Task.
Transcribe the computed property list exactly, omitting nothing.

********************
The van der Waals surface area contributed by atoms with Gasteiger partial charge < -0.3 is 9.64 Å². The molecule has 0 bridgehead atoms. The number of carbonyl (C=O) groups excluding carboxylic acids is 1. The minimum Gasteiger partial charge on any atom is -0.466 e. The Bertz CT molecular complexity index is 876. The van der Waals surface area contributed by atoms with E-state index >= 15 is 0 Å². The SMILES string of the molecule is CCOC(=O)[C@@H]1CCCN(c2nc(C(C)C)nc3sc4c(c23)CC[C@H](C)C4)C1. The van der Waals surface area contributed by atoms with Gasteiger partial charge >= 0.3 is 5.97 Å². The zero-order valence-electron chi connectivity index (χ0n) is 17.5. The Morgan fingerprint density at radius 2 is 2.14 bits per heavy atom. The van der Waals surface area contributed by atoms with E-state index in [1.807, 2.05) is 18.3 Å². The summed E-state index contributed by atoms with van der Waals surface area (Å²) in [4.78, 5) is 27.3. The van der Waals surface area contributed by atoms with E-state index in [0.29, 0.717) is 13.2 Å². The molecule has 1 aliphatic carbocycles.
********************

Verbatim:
The van der Waals surface area contributed by atoms with Gasteiger partial charge < -0.3 is 9.64 Å². The molecule has 0 bridgehead atoms. The number of carbonyl (C=O) groups excluding carboxylic acids is 1. The minimum Gasteiger partial charge on any atom is -0.466 e. The Bertz CT molecular complexity index is 876. The van der Waals surface area contributed by atoms with E-state index >= 15 is 0 Å². The SMILES string of the molecule is CCOC(=O)[C@@H]1CCCN(c2nc(C(C)C)nc3sc4c(c23)CC[C@H](C)C4)C1. The van der Waals surface area contributed by atoms with Gasteiger partial charge >= 0.3 is 5.97 Å². The zero-order valence-electron chi connectivity index (χ0n) is 17.5. The Morgan fingerprint density at radius 2 is 2.14 bits per heavy atom. The van der Waals surface area contributed by atoms with E-state index in [1.807, 2.05) is 18.3 Å². The summed E-state index contributed by atoms with van der Waals surface area (Å²) in [4.78, 5) is 27.3. The van der Waals surface area contributed by atoms with E-state index in [0.29, 0.717) is 13.2 Å². The molecule has 1 aliphatic carbocycles.